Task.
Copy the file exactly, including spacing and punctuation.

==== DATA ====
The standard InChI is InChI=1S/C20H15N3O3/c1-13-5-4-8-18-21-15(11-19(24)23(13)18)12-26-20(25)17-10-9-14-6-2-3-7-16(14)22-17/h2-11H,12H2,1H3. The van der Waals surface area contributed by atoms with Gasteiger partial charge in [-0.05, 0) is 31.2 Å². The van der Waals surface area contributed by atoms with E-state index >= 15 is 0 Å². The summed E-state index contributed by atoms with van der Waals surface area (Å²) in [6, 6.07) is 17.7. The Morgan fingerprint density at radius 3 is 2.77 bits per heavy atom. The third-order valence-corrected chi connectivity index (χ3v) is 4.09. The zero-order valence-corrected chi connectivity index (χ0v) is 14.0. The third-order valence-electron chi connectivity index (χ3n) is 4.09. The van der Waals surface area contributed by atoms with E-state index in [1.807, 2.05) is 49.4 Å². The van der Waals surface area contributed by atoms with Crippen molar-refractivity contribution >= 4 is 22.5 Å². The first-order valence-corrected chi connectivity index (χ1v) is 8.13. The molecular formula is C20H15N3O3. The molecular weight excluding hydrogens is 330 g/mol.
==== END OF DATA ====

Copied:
The standard InChI is InChI=1S/C20H15N3O3/c1-13-5-4-8-18-21-15(11-19(24)23(13)18)12-26-20(25)17-10-9-14-6-2-3-7-16(14)22-17/h2-11H,12H2,1H3. The van der Waals surface area contributed by atoms with Gasteiger partial charge in [-0.05, 0) is 31.2 Å². The van der Waals surface area contributed by atoms with E-state index >= 15 is 0 Å². The summed E-state index contributed by atoms with van der Waals surface area (Å²) in [6, 6.07) is 17.7. The Morgan fingerprint density at radius 3 is 2.77 bits per heavy atom. The third-order valence-corrected chi connectivity index (χ3v) is 4.09. The zero-order valence-corrected chi connectivity index (χ0v) is 14.0. The third-order valence-electron chi connectivity index (χ3n) is 4.09. The van der Waals surface area contributed by atoms with E-state index in [1.807, 2.05) is 49.4 Å². The van der Waals surface area contributed by atoms with Crippen molar-refractivity contribution >= 4 is 22.5 Å². The first-order valence-corrected chi connectivity index (χ1v) is 8.13. The molecular formula is C20H15N3O3. The molecular weight excluding hydrogens is 330 g/mol.